14 August 2006

Lavoirs — yesterday's laundromats

Back to July 15. CHM and I were in my car, driving south from Yèvre-le-Châtel, following Pierre and Marthe in their car toward the town of Combreux, where we had reservations for lunch. Suddenly, just as we turned a corner in a village next to the church, Pierre pulled off the road onto the shoulder. I did the same, figuring we had made a wrong turn and would need to backtrack.

Village lavoir located right next to the church.

But no, Marthe had spotted a lavoir, an old wash house. I don't even remember what village we were passing through. It might have been Boiscommun. Or Courcelles. For a minute just now I thought I had found it on the web in Sury-aux-Bois, but now I'm not sure. Anyway, it's in a village just west of Bellegarde and just north of Combreux. I'll have to go look for it again the next time I'm in that area. Maybe CHM will remember.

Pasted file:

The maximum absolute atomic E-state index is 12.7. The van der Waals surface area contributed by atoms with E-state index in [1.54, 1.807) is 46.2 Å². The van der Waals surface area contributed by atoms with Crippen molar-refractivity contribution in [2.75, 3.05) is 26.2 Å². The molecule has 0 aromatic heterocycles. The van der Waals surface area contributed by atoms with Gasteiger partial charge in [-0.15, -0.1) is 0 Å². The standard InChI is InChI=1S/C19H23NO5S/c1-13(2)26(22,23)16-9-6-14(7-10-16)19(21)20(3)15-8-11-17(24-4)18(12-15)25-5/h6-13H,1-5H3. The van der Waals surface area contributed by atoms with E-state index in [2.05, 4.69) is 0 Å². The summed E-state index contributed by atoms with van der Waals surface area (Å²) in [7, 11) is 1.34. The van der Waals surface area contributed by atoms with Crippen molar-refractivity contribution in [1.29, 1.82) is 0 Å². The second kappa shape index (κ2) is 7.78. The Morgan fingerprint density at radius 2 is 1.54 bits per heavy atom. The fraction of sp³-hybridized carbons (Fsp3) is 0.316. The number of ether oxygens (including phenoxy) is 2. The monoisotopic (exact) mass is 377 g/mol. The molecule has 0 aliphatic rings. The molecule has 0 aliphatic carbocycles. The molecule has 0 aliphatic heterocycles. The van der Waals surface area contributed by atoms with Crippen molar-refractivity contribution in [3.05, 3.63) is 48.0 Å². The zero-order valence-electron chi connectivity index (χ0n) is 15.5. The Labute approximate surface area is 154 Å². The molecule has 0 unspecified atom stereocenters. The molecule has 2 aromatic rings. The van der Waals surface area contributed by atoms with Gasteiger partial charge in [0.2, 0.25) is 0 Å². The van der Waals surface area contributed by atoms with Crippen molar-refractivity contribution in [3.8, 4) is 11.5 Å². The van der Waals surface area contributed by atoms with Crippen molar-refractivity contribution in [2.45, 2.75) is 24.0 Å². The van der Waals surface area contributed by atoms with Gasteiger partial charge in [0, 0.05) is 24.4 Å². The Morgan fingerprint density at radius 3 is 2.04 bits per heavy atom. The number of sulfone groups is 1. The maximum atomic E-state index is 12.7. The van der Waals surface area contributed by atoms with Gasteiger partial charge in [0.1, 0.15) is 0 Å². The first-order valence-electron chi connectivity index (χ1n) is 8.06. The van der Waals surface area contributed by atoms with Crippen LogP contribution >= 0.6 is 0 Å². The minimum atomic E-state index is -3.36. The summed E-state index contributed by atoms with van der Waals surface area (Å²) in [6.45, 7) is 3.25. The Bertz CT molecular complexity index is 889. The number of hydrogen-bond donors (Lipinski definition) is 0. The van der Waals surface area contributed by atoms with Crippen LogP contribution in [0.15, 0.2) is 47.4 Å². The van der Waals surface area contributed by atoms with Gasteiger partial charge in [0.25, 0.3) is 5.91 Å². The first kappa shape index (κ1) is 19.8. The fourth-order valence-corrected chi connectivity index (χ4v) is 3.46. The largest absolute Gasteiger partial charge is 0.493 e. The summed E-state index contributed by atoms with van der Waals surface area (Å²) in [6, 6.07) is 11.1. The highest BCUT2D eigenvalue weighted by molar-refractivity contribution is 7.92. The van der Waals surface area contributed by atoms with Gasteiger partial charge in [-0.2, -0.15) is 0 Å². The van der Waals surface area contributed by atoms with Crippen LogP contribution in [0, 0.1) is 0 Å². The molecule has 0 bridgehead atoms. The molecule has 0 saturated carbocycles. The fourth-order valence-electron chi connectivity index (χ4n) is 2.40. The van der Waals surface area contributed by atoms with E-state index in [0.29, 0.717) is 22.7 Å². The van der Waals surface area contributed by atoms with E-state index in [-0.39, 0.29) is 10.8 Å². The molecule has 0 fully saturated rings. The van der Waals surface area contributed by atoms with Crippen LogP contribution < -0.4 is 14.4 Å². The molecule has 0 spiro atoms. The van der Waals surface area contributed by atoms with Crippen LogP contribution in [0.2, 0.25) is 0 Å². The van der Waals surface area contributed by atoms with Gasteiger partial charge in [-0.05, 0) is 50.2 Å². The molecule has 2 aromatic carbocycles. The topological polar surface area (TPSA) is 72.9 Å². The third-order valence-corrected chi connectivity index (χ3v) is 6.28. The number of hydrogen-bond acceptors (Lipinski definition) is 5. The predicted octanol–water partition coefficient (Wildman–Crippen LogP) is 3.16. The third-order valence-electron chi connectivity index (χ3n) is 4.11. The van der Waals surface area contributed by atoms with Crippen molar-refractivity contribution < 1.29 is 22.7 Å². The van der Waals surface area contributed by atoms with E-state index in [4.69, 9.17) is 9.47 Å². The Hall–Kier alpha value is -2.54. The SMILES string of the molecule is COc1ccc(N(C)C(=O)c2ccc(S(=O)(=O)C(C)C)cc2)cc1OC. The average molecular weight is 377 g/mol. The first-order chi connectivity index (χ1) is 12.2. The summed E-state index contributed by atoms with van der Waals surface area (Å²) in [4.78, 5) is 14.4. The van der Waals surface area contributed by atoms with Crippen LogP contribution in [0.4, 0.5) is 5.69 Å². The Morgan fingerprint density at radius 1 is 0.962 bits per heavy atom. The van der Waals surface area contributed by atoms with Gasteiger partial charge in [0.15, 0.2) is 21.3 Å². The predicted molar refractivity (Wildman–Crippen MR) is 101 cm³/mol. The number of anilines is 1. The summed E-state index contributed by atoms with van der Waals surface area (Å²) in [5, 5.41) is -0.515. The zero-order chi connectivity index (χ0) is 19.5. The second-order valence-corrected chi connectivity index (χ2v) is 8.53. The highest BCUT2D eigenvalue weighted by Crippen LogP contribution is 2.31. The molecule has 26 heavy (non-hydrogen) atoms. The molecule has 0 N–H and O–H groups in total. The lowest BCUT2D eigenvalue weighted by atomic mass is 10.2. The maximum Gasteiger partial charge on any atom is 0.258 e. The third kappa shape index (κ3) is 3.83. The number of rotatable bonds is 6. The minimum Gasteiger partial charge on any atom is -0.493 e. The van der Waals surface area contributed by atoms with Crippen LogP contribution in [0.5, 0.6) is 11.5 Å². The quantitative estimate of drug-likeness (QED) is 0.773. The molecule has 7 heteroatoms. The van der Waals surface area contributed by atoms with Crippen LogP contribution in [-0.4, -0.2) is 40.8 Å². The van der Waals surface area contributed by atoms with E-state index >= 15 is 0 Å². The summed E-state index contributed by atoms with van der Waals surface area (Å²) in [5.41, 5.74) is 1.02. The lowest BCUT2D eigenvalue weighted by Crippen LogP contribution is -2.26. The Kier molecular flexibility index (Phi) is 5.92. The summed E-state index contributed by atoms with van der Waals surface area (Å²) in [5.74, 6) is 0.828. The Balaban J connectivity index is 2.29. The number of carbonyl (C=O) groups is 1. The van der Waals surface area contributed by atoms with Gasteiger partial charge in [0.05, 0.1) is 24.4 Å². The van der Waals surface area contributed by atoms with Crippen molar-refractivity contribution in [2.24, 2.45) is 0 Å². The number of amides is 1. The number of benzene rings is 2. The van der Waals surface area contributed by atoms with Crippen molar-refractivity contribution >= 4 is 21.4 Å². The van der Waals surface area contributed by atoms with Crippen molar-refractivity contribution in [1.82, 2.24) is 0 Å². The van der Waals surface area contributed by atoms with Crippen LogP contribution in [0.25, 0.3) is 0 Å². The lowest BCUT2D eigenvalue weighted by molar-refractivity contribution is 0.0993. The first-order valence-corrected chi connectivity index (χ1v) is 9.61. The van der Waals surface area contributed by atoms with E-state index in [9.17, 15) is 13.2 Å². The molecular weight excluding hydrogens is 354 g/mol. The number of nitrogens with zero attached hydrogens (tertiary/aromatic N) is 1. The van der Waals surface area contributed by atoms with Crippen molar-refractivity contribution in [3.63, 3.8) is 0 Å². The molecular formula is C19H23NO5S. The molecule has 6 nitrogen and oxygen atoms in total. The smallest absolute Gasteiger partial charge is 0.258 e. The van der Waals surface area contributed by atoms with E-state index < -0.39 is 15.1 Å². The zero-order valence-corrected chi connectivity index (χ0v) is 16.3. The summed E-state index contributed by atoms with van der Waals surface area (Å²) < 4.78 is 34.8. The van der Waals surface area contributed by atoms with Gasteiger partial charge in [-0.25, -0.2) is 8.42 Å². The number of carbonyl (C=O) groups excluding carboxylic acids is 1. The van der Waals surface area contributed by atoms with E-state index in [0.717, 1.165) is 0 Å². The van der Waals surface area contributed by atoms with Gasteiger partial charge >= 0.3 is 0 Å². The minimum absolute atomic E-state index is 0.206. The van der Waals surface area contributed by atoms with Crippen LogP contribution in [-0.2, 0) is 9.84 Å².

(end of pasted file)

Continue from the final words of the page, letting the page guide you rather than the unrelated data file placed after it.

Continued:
This lavoir has been decorated with plantings and pots of beautiful flowers.

A lavoir is a wash house. It's where people went to wash their clothes and linens in the days before washing machines (which is not really that long ago). Usually a lavoir is a covered structure built on the banks of a river, stream, or canal. Women (who undoubtedly did by far most if not all of the laundry) carried their dirty clothing and linens as well as the necessary equipment down to the lavoir on laundry day. Remember, houses had no running water. There was a well, and maybe a pump. There was no electricity.